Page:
Harrington’s argument is part of a larger argument that says that the early church was less organized because it had not matured yet. Part of that maturing would be an increase in numbers. I do not think this is a valid argument.

    By the way, the church did meet together in the temple courts, in homes, in synagogues, and in schools (Tyrannus) in the NT. I do not think meeting location is the issue.

    -Alan

  6. 9-13-2008

    okay, thanks for clearing that up and I better understand the context of what you were saying and why. I would also agree that “organization” and size were not the issues at stake.

    I also agree that “where” we meet is not the pressing issue discussed in the NT.

  7. 9-13-2008

    Alan & JR,
    Paul Barnett (The Birth of Christianity: The First Twenty Years) makes an argument that Paul's Damascus Road experience happened within the first year following Jesus' death and resurrection. SO this would place the dispersion of 8:1 within the first year, if he is correct.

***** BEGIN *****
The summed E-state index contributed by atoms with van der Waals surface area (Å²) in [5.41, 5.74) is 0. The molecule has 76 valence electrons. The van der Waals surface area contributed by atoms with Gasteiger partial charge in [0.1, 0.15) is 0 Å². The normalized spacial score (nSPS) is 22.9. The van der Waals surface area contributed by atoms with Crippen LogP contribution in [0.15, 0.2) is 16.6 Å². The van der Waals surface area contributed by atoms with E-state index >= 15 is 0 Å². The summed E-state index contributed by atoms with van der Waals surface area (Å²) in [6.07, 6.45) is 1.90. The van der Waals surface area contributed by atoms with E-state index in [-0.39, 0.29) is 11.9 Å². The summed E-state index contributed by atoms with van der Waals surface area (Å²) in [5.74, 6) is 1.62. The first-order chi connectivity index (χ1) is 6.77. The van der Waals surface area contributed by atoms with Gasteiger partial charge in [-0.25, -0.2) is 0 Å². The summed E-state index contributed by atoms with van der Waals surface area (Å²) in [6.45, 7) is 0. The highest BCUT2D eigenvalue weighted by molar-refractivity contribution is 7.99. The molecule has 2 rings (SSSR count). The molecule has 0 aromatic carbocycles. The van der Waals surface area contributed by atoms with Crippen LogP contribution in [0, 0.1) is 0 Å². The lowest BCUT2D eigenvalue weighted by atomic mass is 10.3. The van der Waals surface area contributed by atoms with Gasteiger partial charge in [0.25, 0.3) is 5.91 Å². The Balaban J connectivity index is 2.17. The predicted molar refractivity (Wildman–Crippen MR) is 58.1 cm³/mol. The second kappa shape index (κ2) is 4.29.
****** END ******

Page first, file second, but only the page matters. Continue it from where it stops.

- Chris

  8. 9-13-2008

    Hey Christ, I suppose anything is possible, but I am not familiar with this work.

    Alan, one other question for you.

    Let’s assume the church had money to build a big gathering place. And let us also assume they wanted to. Do you know, would they have been allowed to build such a thing since they were not a legally recognized religion by the Romans and mostly thought of as a pagan sectarian split from the Jews?

  9. 9-13-2008

    Joe (JR),

    I don’t know what the legal requirements would have been for building in Jerusalem. I do know that Christianity was considered part of Judaism by the Roman government for many, many years. Since Judaism was a legal religion, and since they were allowed to build synagogue buildings, then I would assume that Christians would have been allowed to build as well.

    Chris,

    I’m not familiar with Barnett’s book, but I’ll look into it for my dissertation research. Thanks!

    -Alan

  10. 9-13-2008

    Alan,

    Didn’t you know that ones expertise at hoop jumping is the mark of ones maturity :)

    How hard it is to unlearn!